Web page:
The precise choice of topic is open, provided it relates directly to one or more aspects of quantum field theory, but should be reasonably well-defined. Some possible topics are outlined below, drawn from a number of areas of physics in which quantum field-theoretic tools play an important role: particle physics, condensed matter physics, cosmology, or more formal aspects of QFT (*'d topics are somewhat more technical). Of course, you are free to choose something else - just come and talk to me to get the topic approved.

  • Unitarity and W-boson scattering

The 2->2 scattering of massive vector bosons exihibits an interesting scaling with center-of-mass energy, and can be used to motivate the need for new physics (e.g. a Higgs boson) at high scales in order to preserve unitarity (i.e conservation of probability). Issues to discuss:

  • (A few) details of the 2->2 scattering cross-section
  • Implications for the Standard Model via WW->WW scattering

Some references:

  • The Higgs Hunter's Guide , John F. Gunion, Howard Haber, Sally Dawson, Gordon Kane, Google Books

  • Renormalization in QED(*)

Various loop amplitudes in QED are naively divergent if the momentum in the loop is allowed to be arbitrarily large. However, all these divergences can be accounted for by carefully defining the physical (renormalized) mass and charge of the electron (and positron). Issues to discuss:

  • Regularization of amplitudes
  • Renormalization constants in QED, renormalized mass and charge, and the RG equations

Some references:

  • An Introduction to Quantum Field Theory , Peskin and Schroeder

  • Fermi Surfaces and Field Theory

In condensed matter systems, the Fermi surface plays an important role in determining the dominant low-energy dynamics and thus the physical properties of metallic and doped semiconductor materials. Many of these properties can be understood field-theoretically through the way the Fermi surface controls the relevance or irrelevance of particular electronic interactions. Issues to discuss:

  • Properties of the Fermi surface, relevant/marginal/irrelevant interactions
  • Implications for specific materials.

Some references:

  • Field theory of graphene

Graphene, a one-atom thik layer of carbon, has attracted a lot of attention in recent years (including a Nobel Prize) due to it varied properties and applications. The physics of electrons in graphene is interesting as it exhibits features such as a relativistic (Dirac-type) dispersion relation. Issues to discuss:

  • Properties of the electron dynamics in graphene, Dirac points
  • Applications.

Some references:

  • Quantum field theory in graphene,I.V. Fialkovsky and D.V. Vassilevich, arXiv:1111.3017

  • Parity and Forward-Backward Asymmetries

Forward-backward asymmetries in e.g. b-bbar production provide a nice illustration of parity violation in the Standard Model, due to the interplay of vector and axial-vector (e.g. b-bbar-Z) couplings. These asymmetries were well measured at LEP for example. Issues to discuss:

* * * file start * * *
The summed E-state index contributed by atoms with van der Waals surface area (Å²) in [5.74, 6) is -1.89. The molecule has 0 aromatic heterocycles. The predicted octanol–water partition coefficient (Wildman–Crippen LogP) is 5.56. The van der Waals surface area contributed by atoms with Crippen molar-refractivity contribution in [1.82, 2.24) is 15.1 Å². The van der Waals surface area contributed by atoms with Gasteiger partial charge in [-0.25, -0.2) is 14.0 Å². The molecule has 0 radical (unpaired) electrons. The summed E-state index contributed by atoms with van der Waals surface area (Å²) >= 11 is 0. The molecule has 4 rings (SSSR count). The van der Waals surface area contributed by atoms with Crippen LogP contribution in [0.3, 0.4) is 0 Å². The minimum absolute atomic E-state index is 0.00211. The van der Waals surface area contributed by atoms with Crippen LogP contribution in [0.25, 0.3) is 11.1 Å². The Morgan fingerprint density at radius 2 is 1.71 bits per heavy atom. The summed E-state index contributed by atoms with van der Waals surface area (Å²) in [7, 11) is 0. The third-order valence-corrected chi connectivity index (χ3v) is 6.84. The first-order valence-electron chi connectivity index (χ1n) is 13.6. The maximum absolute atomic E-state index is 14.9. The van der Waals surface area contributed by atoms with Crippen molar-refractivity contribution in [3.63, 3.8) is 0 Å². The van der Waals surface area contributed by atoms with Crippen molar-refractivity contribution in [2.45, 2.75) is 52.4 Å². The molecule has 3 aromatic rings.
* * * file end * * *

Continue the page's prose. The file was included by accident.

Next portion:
• Details of the contributing tree-level amplitudes, and definition of the asymmetry
  • Implications for the Standard Model and its chiral structure.

Some references:

  • Neutrino Oscillations and the MSW Effect

Neutrino flavour eigenstates undergo order-one oscillations over long baselines. This effect is particularly interesting in matter, where the MSW effect may become important. This project should discuss:

  • The origin of neutrino oscillations in vacuum
  • The MSW effect

Some references:

  • Neutrinoless Double Beta Decay

All charged leptons in the Standard Model are Dirac fermions. However, neutrinos may also have a Majorana mass term and one of the few experimental observables that can distinguish between these possibilities is neutrinoless double beta decay. The distinction is important for a number of reasons, and thus a number of experiments are currently in development aiming to probe this signal with increasing levels of precision. This project should discuss:

  • The distinction between Dirac and Majorana neutrinos, and lepton number violation
  • Probes for neutrinoless double beta decay, possible sources of a signal, and its implications

Some references:

  • Double Beta Decay, Majorana Neutrinos, and Neutrino Mass , F. Avignone, S. Elliott, J. Engel , 0708.1033

  • Lepton Flavor Violation

In the Standard Model (with massless neutrinos), there is a global symmetry leading to individually conserved lepton numbers for each flavour (electron, muon, and tau). Neutrino masses break this symmetry and allow for lepton flavor violation (LFV) but at a tiny level. However, new physics processes can lead to much larger sources of LFV making it a prominant channel in which to probe the Standard Model. This project should discuss:

  • Lepton flavor violation, and why it is suppressed in the Standard Model
  • New physics sources, e.g. extra Higgs bosons

Some references:

  • Lepton flavor violating decays of supersymmetric Higgs bosons , A. Brignole and A. Rossi, hep-ph/0304081

  • Grand unification and proton decay